Ergonomics for kids, more important now than ever before
Between remote school, extra home time, and recreational electronics, kids are being set up for some serious ergonomic injuries. Ergonomics isn't just important for adults; it's important for kids, too.
What is ergonomics?
Ergonomics is a scientific field that designs spaces and movements for humans. it's about being safe, especially when performing repetitive movements, so that you don't develop injuries.
Common ergonomic injuries include carpal tunnel, back pain, neck pain, and even eye strain. Over time, these can result in permanent injury to the body, and they may require surgery to fix.
Right now, ergonomic injuries cost the United States more than $54 billion a year, and that number is about to increase significantly. With more people working from home at makeshift desks and computer stations, ergonomics has fallen by the wayside, but the risk for injury is still there.
Why ergonomics for kids?
Kids have never spent as much time using screens as they are doing today, right now. Schools all over the world have closed their doors, and children are learning via laptops at home. It isn't realistic to expect every family to have a proper and ergonomically sound work station for each child.
However, kids are already suffering from the lack of ergonomic oversight. The two biggest ergonomic issues for kids include
eye strain and
Eye strain can be very painful for children, and they likely won't recognize the source of the issue: too much screen time. Kids are being asked to use screens for nearly everything right now.
Kids should take eye breaks (time away from screens) about every hour. An eye break should consist of looking at least 20 feet into the distance in order to allow the eye muscles to relax. This should be done for at least 20 seconds.
If eye breaks don't happen routinely, eyes become strained. This causes headaches and blurry vision. Over time, the eye muscles aren't able to relax as easily, and vision problems develop.
You can help your child by setting a timer to remind them to take eye breaks. Also, you can dim the light setting on the screen. This will reduce the intensity and help minimize eye strain.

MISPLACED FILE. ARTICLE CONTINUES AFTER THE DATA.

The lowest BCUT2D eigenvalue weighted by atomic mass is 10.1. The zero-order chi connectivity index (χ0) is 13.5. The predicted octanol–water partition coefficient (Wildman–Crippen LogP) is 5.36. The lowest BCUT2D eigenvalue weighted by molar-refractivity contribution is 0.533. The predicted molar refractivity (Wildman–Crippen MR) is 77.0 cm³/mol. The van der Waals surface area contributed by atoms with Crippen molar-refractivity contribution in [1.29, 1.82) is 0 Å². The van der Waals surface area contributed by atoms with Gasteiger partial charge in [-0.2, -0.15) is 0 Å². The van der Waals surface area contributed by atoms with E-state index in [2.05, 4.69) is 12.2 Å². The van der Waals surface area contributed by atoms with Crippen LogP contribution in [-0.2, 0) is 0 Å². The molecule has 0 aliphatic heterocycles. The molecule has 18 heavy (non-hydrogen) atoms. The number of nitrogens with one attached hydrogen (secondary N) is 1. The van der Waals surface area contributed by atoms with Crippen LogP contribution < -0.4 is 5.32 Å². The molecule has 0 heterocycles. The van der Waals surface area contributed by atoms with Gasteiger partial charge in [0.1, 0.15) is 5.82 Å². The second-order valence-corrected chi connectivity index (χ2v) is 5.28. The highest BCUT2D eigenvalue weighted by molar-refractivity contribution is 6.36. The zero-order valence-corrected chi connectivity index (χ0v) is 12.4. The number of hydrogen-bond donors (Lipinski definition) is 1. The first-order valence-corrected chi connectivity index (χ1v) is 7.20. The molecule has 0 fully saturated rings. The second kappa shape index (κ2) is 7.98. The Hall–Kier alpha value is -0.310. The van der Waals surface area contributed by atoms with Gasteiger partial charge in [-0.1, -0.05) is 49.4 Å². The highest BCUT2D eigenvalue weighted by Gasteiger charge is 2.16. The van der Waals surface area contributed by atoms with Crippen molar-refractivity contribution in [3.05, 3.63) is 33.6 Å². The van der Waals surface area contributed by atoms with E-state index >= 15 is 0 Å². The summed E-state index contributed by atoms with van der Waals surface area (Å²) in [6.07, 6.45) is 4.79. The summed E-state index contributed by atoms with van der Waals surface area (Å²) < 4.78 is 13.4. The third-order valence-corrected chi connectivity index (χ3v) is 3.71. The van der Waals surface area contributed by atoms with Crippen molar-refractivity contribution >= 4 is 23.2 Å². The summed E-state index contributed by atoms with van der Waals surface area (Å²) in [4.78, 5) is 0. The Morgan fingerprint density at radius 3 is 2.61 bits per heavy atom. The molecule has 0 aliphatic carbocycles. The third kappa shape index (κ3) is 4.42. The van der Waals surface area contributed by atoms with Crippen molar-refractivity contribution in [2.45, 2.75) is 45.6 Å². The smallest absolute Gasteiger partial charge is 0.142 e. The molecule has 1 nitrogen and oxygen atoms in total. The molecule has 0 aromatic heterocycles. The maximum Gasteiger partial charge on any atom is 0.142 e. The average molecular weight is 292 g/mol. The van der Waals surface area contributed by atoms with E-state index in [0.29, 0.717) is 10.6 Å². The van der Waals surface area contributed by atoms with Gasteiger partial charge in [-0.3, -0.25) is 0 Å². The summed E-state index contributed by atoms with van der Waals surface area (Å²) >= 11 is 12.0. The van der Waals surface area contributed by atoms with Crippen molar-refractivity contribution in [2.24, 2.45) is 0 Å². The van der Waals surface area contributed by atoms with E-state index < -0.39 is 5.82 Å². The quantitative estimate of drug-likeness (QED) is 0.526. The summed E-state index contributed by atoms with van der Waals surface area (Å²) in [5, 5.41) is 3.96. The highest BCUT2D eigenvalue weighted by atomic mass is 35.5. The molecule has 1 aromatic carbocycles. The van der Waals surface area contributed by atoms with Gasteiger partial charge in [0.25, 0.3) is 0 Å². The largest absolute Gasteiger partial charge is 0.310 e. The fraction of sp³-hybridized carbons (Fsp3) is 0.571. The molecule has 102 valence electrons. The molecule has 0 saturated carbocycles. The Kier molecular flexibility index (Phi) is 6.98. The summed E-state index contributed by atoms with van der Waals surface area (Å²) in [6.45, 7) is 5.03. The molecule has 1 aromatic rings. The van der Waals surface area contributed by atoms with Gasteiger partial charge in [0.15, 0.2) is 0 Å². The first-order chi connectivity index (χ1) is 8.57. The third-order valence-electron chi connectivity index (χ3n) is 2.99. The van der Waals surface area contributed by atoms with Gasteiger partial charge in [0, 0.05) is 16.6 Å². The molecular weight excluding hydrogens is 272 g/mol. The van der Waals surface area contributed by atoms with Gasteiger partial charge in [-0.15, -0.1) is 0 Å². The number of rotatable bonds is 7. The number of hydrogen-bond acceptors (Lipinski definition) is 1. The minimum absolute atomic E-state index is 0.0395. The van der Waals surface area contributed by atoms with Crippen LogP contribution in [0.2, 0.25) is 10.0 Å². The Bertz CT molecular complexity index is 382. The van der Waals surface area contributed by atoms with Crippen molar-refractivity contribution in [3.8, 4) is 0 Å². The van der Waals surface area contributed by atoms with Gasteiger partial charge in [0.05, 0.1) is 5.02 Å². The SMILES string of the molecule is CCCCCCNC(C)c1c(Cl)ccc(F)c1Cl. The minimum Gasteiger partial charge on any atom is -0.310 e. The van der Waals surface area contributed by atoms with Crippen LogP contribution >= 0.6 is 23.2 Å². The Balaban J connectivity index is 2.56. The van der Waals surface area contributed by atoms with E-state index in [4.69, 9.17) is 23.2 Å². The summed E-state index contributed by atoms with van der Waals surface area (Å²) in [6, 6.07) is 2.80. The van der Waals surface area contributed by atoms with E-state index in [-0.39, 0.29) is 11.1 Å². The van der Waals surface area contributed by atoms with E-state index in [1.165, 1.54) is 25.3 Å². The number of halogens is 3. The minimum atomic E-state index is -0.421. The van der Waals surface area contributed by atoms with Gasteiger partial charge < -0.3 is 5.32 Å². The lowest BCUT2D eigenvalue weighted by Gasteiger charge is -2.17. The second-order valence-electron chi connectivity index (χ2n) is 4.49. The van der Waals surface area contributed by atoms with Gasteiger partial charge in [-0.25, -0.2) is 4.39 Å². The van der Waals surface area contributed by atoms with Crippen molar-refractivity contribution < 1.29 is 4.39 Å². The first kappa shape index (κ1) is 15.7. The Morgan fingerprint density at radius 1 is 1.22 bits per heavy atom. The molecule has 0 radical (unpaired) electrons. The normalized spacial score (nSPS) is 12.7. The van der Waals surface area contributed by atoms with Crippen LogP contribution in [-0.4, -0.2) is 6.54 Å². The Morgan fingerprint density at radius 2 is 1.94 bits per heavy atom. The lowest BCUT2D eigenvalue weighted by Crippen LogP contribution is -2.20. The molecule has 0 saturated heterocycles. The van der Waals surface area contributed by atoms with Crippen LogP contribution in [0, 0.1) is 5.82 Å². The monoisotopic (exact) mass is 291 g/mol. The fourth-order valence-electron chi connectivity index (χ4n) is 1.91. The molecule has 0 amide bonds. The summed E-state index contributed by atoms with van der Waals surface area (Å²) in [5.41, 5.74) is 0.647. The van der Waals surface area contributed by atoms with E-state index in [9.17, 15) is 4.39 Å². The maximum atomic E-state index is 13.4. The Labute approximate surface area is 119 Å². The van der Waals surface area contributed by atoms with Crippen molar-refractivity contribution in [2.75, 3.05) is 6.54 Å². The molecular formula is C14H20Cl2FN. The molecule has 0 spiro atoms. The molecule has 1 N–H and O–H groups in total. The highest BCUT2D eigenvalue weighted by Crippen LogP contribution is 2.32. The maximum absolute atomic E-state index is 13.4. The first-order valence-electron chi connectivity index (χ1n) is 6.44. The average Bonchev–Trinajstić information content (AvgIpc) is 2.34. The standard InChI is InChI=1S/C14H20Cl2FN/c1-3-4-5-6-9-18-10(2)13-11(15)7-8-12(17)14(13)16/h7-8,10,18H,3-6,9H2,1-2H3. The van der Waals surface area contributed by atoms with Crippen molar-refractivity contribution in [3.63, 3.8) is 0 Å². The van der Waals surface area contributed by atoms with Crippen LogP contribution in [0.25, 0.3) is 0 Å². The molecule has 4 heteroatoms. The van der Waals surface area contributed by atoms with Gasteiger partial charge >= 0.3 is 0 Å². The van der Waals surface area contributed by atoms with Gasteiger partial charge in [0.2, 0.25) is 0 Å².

Neck pain is just as common as eye strain for kids. This ergonomic issue comes up because kids aren't used to sitting still for so long. They may find themselves in bed, on the floor, and slumped at their desk. When learning from a screen, kids tend to drop their chins and let their heads hang. This puts enormous strain on their necks.
This too can cause headaches, but it can also cause back pain. The body is connected, and when one area is out of whack, other areas become overworked to compensate. The result is an achy child who can't concentrate well.
Ergonomics and school performance
Kids who suffer from ergonomic injuries have a hard time sleeping and concentrating. It's no wonder they don't do as well in school. They are physically uncomfortable.
As families adjust to remote school, it's important to check in on your child's ergonomics. Small tweaks can go a long way in keeping them healthy. Here are a few tips.
Keep feet flat on the floor, adjust chair if needed
Make computer screen eye level
Add a mouse if using a laptop
Add a keyboard if using a laptop
Set a timer for eye breaks every hour
Adjust the desk height to keep arms at 90-degree angles
Encourage exercise and muscle-building activities
Screens and electronics are here to stay, so we parents have to learn to find the good in them and prevent the bad. Ergonomic injury is definitely the bad, so make sure to teach your child about ergonomic wellness.